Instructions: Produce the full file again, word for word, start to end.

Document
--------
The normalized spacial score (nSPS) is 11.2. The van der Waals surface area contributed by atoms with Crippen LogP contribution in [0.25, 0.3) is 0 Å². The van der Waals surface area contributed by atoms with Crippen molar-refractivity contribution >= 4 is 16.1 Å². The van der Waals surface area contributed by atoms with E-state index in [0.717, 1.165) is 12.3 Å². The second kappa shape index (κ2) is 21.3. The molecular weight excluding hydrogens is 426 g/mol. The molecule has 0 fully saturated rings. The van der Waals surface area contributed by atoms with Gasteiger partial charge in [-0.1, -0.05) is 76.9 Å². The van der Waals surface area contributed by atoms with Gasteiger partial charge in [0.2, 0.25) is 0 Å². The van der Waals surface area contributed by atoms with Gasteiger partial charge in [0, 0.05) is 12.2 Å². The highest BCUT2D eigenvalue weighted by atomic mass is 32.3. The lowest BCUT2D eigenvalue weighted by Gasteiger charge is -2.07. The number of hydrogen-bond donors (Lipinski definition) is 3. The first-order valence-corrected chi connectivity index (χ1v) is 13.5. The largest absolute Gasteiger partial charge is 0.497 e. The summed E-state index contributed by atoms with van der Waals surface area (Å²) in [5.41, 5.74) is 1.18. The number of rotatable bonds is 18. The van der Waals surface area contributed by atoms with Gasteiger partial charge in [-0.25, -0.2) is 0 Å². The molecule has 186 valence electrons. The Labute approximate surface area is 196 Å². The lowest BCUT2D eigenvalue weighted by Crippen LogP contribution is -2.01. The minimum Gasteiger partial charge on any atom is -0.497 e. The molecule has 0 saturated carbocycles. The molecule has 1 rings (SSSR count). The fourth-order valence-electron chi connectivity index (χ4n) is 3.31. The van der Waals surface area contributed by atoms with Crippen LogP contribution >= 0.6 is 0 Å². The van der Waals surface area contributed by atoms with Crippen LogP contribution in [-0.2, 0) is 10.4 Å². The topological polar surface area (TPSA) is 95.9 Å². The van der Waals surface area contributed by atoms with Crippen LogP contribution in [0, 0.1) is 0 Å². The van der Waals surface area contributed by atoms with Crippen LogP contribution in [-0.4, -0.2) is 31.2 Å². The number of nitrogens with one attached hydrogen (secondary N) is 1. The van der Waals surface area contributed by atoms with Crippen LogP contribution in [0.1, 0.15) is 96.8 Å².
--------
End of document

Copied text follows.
The normalized spacial score (nSPS) is 11.2. The van der Waals surface area contributed by atoms with Crippen LogP contribution in [0.25, 0.3) is 0 Å². The van der Waals surface area contributed by atoms with Crippen molar-refractivity contribution >= 4 is 16.1 Å². The van der Waals surface area contributed by atoms with E-state index in [0.717, 1.165) is 12.3 Å². The second kappa shape index (κ2) is 21.3. The molecular weight excluding hydrogens is 426 g/mol. The molecule has 0 fully saturated rings. The van der Waals surface area contributed by atoms with Gasteiger partial charge in [-0.1, -0.05) is 76.9 Å². The van der Waals surface area contributed by atoms with Gasteiger partial charge in [0.2, 0.25) is 0 Å². The van der Waals surface area contributed by atoms with Gasteiger partial charge in [0, 0.05) is 12.2 Å². The highest BCUT2D eigenvalue weighted by atomic mass is 32.3. The lowest BCUT2D eigenvalue weighted by Gasteiger charge is -2.07. The number of hydrogen-bond donors (Lipinski definition) is 3. The first-order valence-corrected chi connectivity index (χ1v) is 13.5. The largest absolute Gasteiger partial charge is 0.497 e. The summed E-state index contributed by atoms with van der Waals surface area (Å²) in [5.41, 5.74) is 1.18. The number of rotatable bonds is 18. The van der Waals surface area contributed by atoms with Gasteiger partial charge in [-0.25, -0.2) is 0 Å². The molecule has 186 valence electrons. The Labute approximate surface area is 196 Å². The lowest BCUT2D eigenvalue weighted by Crippen LogP contribution is -2.01. The minimum Gasteiger partial charge on any atom is -0.497 e. The molecule has 0 saturated carbocycles. The molecule has 1 rings (SSSR count). The fourth-order valence-electron chi connectivity index (χ4n) is 3.31. The van der Waals surface area contributed by atoms with Crippen LogP contribution >= 0.6 is 0 Å². The van der Waals surface area contributed by atoms with Crippen LogP contribution in [-0.2, 0) is 10.4 Å². The topological polar surface area (TPSA) is 95.9 Å². The van der Waals surface area contributed by atoms with Crippen LogP contribution in [0, 0.1) is 0 Å². The van der Waals surface area contributed by atoms with Crippen LogP contribution in [-0.4, -0.2) is 31.2 Å². The number of nitrogens with one attached hydrogen (secondary N) is 1. The van der Waals surface area contributed by atoms with Crippen LogP contribution in [0.1, 0.15) is 96.8 Å².